Creating and evolving a programming language: funding

The funding for artists and designers/implementors of programming languages shares some similarities.

Rich patrons used to sponsor a few talented painters/sculptors/etc, although many artists had no sponsors and worked for little or no money. Designers of programming languages sometimes have a rich patron, in the form of a company looking to gain some commercial advantage, with most language designers have a day job and work on their side project that might have a connection to their job (e.g., researchers).

Why would a rich patron sponsor the creation of an art work/language?

Possible reasons include: Enhancing the patron’s reputation within the culture in which they move (attracting followers, social or commercial), and influencing people’s thinking (to have views that are more in line with those of the patron).

The during 2009-2012 it suddenly became fashionable for major tech companies to have their own home-grown corporate language: Go, Rust, Dart and Typescript are some of the languages that achieved a notable level of brand recognition. Microsoft, with its long-standing focus on developers, was ahead of the game, with the introduction of F# in 2005 (and other languages in earlier and later years). The introduction of Swift and Hack in 2014 were driven by solid commercial motives (i.e., control of developers and reduced maintenance costs respectively); Google’s adoption of Kotlin, introduced by a minor patron in 2011, was driven by their losing of the Oracle Java lawsuit.

Less rich patrons also sponsor languages, with the idiosyncratic Ivor Tiefenbrun even sponsoring the creation of a bespoke cpu to speed up the execution of programs written in the company language.

The benefits of having a rich sponsor is the opportunity it provides to continue working on what has been created, evolving it into something new.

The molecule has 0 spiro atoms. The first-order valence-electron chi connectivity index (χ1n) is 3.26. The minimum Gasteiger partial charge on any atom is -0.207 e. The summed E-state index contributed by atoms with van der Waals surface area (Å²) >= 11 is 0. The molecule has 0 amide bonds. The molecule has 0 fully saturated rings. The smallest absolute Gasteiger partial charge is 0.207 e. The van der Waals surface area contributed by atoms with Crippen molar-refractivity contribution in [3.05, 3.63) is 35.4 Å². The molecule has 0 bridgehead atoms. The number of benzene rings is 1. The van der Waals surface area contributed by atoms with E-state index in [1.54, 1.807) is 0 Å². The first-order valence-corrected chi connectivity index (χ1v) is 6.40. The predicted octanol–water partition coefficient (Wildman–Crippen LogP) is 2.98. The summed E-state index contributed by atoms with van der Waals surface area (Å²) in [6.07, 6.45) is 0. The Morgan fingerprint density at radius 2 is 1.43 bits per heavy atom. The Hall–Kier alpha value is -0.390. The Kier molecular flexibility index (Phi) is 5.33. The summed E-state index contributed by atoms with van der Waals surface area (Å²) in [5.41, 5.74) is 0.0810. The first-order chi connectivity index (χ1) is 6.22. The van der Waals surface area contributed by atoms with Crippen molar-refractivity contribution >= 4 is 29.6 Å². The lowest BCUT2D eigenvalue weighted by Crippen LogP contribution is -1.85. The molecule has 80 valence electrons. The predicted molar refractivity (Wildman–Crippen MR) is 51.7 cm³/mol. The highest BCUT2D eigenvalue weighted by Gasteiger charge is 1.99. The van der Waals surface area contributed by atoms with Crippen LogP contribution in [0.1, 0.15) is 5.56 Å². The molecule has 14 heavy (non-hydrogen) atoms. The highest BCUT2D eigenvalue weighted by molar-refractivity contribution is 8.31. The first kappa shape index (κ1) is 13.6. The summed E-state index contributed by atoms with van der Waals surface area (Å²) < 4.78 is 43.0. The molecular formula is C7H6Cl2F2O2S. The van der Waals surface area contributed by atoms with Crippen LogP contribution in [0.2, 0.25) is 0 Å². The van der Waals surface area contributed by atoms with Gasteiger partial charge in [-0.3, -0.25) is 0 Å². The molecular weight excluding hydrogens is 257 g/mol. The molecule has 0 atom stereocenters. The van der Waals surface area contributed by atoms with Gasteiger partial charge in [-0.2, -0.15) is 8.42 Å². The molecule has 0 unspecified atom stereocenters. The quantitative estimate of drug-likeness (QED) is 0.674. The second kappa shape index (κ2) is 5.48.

Self sponsored individuals and groups also create new languages, with recent more well known examples including Clojure and Julia.

What opportunities are available for initially self sponsored individuals to support themselves, while they continue to work on what has been created?

The growth of the middle class, and its interest in art, provided a means for artists to fund their work by attracting smaller sums from a wider audience.

In the last 10-15 years, some language creators have fostered a community driven approach to evolving and promoting their work. As well as being directly involved in working on the language and its infrastructure, members of a community may also contribute or help raise funds. There has been a tiny trickle of developers leaving their day job to work full time on ‘their’ language.

The term Hedonism driven development is a good description of this kind of community development.

People have been creating new languages since computers were invented, and I don’t expect this desire to create new languages to stop anytime soon. How long might a language community be expected to last?

Having lots of commercially important code implemented in a language creates an incentive for that language’s continual existence, e.g., companies paying for support. When little or co commercial important code is available to create an external incentive, a language community will continue to be active for as long as its members invest in it. The plot below shows the lifetime of 32 secular and 19 religious 19th century American utopian communities, based on their size at foundation; lines are fitted loess regression (code+data):

Size at foundation and lifetime of 32 secular and 19 religious 19th century American utopian communities; lines are fitted loess regression.

How many self-sustaining language communities are there, and how many might the world’s population support?

My tracking of new language communities is a side effect of the blogs I follow and the few community sites a visit regularly; so a tiny subset of the possibilities. I know of a handful of ‘new’ language communities; with ‘new’ as in not having a Wikipedia page (yet).

One list contains, up until 2005, 7,446 languages. I would not be surprised if this was off by almost an order of magnitude. Wikipedia has a very idiosyncratic and brief timeline of programming languages, and a very incomplete list of programming languages.

I await a future social science PhD thesis for a more thorough analysis of current numbers.